For Paris is a total. Paris is the ceiling of the human race. The whole of this prodigious city is a foreshortening of dead manners and living manners. He who sees Paris thinks he sees the bottom of all history with heaven and constellations in the intervals. Paris has a capital, the Town-Hall, a Parthenon, Notre-Dame, a Mount Aventine, the Faubourg Saint-Antoine, an Asinarium, the Sorbonne, a Pantheon, the Pantheon, a Via Sacra, the Boulevard des Italiens, a temple of the winds, opinion; and it replaces the Gemoniæ by ridicule. Its majo is called “faraud,” its Transteverin is the man of the faubourgs, its hammal is the market-porter, its lazzarone is the pègre, its cockney is the native of Ghent. Everything that exists elsewhere exists at Paris. The fishwoman of Dumarsais can retort on the herb-seller of Euripides, the discobols Vejanus lives again in the Forioso, the tight-rope dancer. Therapontigonus Miles could walk arm in arm with Vadeboncœur the grenadier, Damasippus the second-hand dealer would be happy among bric-à-brac merchants, Vincennes could grasp Socrates in its fist as just as Agora could imprison Diderot, Grimod de la Reynière discovered larded roast beef, as Curtillus invented roast hedgehog, we see the trapeze which figures in Plautus reappear under the vault of the Arc of l’Etoile, the sword-eater of Pœcilus encountered by Apuleius is a sword-swallower on the Pont-Neuf, the nephew of Rameau and Curculio the parasite make a pair, Ergasilus could get himself presented to Cambacères by d’Aigrefeuille; the four dandies of Rome: Alcesimarchus, Phœdromus, Diabolus, and Argyrippus, descend from Courtille in Labatut’s posting-chaise; Aulus Gellius would halt no longer in front of Congrio than would Charles Nodier in front of Punchinello; Marto is not a tigress, but Pardalisca was not a dragon; Pantolabus the wag jeers in the Café Anglais at Nomentanus the fast liver, Hermogenus is a tenor in the Champs-Élysées, and round him, Thracius the beggar, clad like Bobèche, takes up a collection; the bore who stops you by the button of your coat in the Tuileries makes you repeat after a lapse of two thousand years Thesprion’s apostrophe: Quis properantem me prehendit pallio? The wine on Surêne is a parody of the wine of Alba, the red border of Desaugiers forms a balance to the great cutting of Balatro, Père-Lachaise exhales beneath nocturnal rains the same gleams as the Esquiliæ, and the grave of the poor bought for five years, is certainly the equivalent of the slave’s hived coffin.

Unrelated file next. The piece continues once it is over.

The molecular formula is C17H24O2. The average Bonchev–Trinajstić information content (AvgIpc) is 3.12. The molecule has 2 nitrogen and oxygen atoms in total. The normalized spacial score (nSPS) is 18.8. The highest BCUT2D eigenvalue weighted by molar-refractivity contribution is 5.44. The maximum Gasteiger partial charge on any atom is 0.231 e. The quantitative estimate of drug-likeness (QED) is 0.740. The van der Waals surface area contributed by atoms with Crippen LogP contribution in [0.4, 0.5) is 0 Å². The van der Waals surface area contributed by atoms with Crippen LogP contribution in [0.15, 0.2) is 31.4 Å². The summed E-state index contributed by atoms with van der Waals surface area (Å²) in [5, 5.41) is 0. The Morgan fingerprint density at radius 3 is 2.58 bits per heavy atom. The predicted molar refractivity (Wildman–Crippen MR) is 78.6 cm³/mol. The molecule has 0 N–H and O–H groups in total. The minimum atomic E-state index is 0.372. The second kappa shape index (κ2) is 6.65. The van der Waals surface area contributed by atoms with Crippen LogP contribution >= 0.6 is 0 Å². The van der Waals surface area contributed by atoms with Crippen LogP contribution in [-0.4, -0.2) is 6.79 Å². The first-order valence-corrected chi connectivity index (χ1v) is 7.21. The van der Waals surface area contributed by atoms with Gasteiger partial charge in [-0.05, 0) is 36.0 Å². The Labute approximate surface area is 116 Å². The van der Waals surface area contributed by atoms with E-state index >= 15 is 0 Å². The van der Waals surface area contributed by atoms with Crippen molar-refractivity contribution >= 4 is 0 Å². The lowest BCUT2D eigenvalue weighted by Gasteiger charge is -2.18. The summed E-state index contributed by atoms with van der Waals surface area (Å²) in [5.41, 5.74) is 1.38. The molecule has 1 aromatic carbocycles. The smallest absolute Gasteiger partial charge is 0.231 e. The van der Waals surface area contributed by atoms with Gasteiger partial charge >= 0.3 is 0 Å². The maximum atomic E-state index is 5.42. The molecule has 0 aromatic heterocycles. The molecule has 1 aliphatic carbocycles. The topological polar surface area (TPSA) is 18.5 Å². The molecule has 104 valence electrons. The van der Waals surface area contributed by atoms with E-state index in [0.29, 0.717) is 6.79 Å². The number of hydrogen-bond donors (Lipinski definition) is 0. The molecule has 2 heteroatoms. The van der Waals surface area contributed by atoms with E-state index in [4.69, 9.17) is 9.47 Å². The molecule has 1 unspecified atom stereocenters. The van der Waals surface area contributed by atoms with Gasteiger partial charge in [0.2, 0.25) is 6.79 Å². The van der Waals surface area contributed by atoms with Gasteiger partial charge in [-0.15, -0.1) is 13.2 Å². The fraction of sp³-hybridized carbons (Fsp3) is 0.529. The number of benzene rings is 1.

Seek something that Paris has not. The vat of Trophonius contains nothing that is not in Mesmer’s tub; Ergaphilas lives again in Cagliostro; the Brahmin Vâsaphantâ become incarnate in the Comte de Saint-Germain; the cemetery of Saint-Médard works quite as good miracles as the Mosque of Oumoumié at Damascus.
Paris has an Æsop-Mayeux, and a Canidia, Mademoiselle Lenormand. It is terrified, like Delphos at the fulgurating realities of the vision; it makes tables turn as Dodona did tripods. It places the grisette on the throne, as Rome placed the courtesan there; and, taking it altogether, if Louis XV. is worse than Claudian, Madame Dubarry is better than Messalina. Paris combines in an unprecedented type, which has existed and which we have elbowed, Grecian nudity, the Hebraic ulcer, and the Gascon pun. It mingles Diogenes, Job, and Jack-pudding, dresses up a spectre in old numbers of the Constitutional, and makes Chodruc Duclos.